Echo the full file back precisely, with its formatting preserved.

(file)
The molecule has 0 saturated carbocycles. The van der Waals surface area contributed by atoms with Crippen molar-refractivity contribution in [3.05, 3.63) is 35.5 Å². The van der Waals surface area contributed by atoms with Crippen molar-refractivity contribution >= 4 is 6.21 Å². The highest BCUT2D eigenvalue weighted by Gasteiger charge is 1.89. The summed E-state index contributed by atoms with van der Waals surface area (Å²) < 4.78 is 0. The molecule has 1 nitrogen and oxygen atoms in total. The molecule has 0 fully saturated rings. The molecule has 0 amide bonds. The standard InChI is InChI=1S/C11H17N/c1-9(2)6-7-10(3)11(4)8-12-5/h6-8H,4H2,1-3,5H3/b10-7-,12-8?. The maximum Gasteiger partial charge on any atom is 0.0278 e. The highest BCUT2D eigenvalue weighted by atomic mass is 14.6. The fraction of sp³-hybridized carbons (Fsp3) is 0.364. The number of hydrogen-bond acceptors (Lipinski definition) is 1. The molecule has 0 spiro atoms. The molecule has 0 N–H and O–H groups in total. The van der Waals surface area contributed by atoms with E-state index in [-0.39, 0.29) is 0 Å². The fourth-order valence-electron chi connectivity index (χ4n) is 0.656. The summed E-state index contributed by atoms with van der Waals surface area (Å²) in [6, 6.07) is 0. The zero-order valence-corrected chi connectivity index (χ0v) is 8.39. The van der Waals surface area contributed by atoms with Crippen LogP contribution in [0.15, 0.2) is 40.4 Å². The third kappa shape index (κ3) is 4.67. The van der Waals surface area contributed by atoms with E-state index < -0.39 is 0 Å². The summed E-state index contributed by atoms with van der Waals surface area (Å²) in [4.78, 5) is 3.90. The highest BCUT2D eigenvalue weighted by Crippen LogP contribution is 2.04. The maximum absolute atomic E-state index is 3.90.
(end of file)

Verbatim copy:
The molecule has 0 saturated carbocycles. The van der Waals surface area contributed by atoms with Crippen molar-refractivity contribution in [3.05, 3.63) is 35.5 Å². The van der Waals surface area contributed by atoms with Crippen molar-refractivity contribution >= 4 is 6.21 Å². The highest BCUT2D eigenvalue weighted by Gasteiger charge is 1.89. The summed E-state index contributed by atoms with van der Waals surface area (Å²) < 4.78 is 0. The molecule has 1 nitrogen and oxygen atoms in total. The molecule has 0 fully saturated rings. The molecule has 0 amide bonds. The standard InChI is InChI=1S/C11H17N/c1-9(2)6-7-10(3)11(4)8-12-5/h6-8H,4H2,1-3,5H3/b10-7-,12-8?. The maximum Gasteiger partial charge on any atom is 0.0278 e. The highest BCUT2D eigenvalue weighted by atomic mass is 14.6. The fraction of sp³-hybridized carbons (Fsp3) is 0.364. The number of hydrogen-bond acceptors (Lipinski definition) is 1. The molecule has 0 spiro atoms. The molecule has 0 N–H and O–H groups in total. The van der Waals surface area contributed by atoms with E-state index in [-0.39, 0.29) is 0 Å². The fourth-order valence-electron chi connectivity index (χ4n) is 0.656. The summed E-state index contributed by atoms with van der Waals surface area (Å²) in [6, 6.07) is 0. The zero-order valence-corrected chi connectivity index (χ0v) is 8.39. The van der Waals surface area contributed by atoms with Crippen LogP contribution in [0.15, 0.2) is 40.4 Å². The third kappa shape index (κ3) is 4.67. The van der Waals surface area contributed by atoms with E-state index < -0.39 is 0 Å². The summed E-state index contributed by atoms with van der Waals surface area (Å²) in [4.78, 5) is 3.90. The highest BCUT2D eigenvalue weighted by Crippen LogP contribution is 2.04. The maximum absolute atomic E-state index is 3.90.